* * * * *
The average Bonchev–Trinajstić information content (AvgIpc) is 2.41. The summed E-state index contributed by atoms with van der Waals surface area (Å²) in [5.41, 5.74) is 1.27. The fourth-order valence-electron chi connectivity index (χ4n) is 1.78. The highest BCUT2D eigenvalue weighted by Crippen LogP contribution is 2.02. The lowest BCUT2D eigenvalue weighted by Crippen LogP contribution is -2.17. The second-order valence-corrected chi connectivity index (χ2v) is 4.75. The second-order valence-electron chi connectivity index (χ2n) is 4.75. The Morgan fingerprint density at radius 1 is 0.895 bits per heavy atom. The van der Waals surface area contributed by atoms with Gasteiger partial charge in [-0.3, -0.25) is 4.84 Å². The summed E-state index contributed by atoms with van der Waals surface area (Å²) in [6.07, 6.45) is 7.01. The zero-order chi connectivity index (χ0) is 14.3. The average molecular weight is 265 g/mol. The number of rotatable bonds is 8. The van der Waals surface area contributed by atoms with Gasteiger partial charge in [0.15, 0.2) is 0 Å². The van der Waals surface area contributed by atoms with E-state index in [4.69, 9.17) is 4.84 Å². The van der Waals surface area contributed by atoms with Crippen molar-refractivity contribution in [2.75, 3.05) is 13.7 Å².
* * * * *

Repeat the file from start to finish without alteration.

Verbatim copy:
The average Bonchev–Trinajstić information content (AvgIpc) is 2.41. The summed E-state index contributed by atoms with van der Waals surface area (Å²) in [5.41, 5.74) is 1.27. The fourth-order valence-electron chi connectivity index (χ4n) is 1.78. The highest BCUT2D eigenvalue weighted by Crippen LogP contribution is 2.02. The lowest BCUT2D eigenvalue weighted by Crippen LogP contribution is -2.17. The second-order valence-corrected chi connectivity index (χ2v) is 4.75. The second-order valence-electron chi connectivity index (χ2n) is 4.75. The Morgan fingerprint density at radius 1 is 0.895 bits per heavy atom. The van der Waals surface area contributed by atoms with Gasteiger partial charge in [-0.3, -0.25) is 4.84 Å². The summed E-state index contributed by atoms with van der Waals surface area (Å²) in [6.07, 6.45) is 7.01. The zero-order chi connectivity index (χ0) is 14.3. The average molecular weight is 265 g/mol. The number of rotatable bonds is 8. The van der Waals surface area contributed by atoms with Gasteiger partial charge in [0.15, 0.2) is 0 Å². The van der Waals surface area contributed by atoms with E-state index in [4.69, 9.17) is 4.84 Å². The van der Waals surface area contributed by atoms with Crippen molar-refractivity contribution in [2.75, 3.05) is 13.7 Å².